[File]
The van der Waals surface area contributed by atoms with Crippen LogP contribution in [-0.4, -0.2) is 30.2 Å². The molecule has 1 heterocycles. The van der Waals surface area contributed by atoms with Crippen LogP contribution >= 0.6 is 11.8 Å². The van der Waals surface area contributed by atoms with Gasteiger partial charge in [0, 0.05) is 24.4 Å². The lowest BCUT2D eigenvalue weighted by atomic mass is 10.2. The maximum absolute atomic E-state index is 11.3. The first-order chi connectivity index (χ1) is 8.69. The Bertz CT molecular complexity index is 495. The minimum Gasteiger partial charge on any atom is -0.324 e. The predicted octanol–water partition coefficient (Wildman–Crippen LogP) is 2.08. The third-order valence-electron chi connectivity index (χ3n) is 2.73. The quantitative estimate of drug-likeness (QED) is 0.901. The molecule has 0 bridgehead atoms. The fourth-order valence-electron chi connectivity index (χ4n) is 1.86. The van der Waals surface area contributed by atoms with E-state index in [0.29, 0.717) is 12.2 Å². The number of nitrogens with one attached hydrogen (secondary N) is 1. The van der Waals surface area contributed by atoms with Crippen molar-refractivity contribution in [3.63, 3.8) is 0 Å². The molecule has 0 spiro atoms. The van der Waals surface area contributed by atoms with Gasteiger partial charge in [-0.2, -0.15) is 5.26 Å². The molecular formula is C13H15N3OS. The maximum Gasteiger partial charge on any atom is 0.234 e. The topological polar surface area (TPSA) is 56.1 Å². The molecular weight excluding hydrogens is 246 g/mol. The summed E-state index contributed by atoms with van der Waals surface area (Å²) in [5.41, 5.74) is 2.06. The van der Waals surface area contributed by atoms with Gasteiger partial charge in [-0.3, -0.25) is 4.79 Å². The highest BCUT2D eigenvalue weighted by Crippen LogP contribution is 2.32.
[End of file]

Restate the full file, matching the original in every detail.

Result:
The van der Waals surface area contributed by atoms with Crippen LogP contribution in [-0.4, -0.2) is 30.2 Å². The molecule has 1 heterocycles. The van der Waals surface area contributed by atoms with Crippen LogP contribution >= 0.6 is 11.8 Å². The van der Waals surface area contributed by atoms with Gasteiger partial charge in [0, 0.05) is 24.4 Å². The lowest BCUT2D eigenvalue weighted by atomic mass is 10.2. The maximum absolute atomic E-state index is 11.3. The first-order chi connectivity index (χ1) is 8.69. The Bertz CT molecular complexity index is 495. The minimum Gasteiger partial charge on any atom is -0.324 e. The predicted octanol–water partition coefficient (Wildman–Crippen LogP) is 2.08. The third-order valence-electron chi connectivity index (χ3n) is 2.73. The quantitative estimate of drug-likeness (QED) is 0.901. The molecule has 0 bridgehead atoms. The fourth-order valence-electron chi connectivity index (χ4n) is 1.86. The van der Waals surface area contributed by atoms with E-state index in [0.29, 0.717) is 12.2 Å². The number of nitrogens with one attached hydrogen (secondary N) is 1. The van der Waals surface area contributed by atoms with Crippen molar-refractivity contribution in [3.63, 3.8) is 0 Å². The molecule has 0 spiro atoms. The van der Waals surface area contributed by atoms with Gasteiger partial charge in [-0.2, -0.15) is 5.26 Å². The molecular formula is C13H15N3OS. The maximum Gasteiger partial charge on any atom is 0.234 e. The topological polar surface area (TPSA) is 56.1 Å². The molecular weight excluding hydrogens is 246 g/mol. The summed E-state index contributed by atoms with van der Waals surface area (Å²) in [5.41, 5.74) is 2.06. The van der Waals surface area contributed by atoms with Gasteiger partial charge in [-0.3, -0.25) is 4.79 Å². The highest BCUT2D eigenvalue weighted by Crippen LogP contribution is 2.32.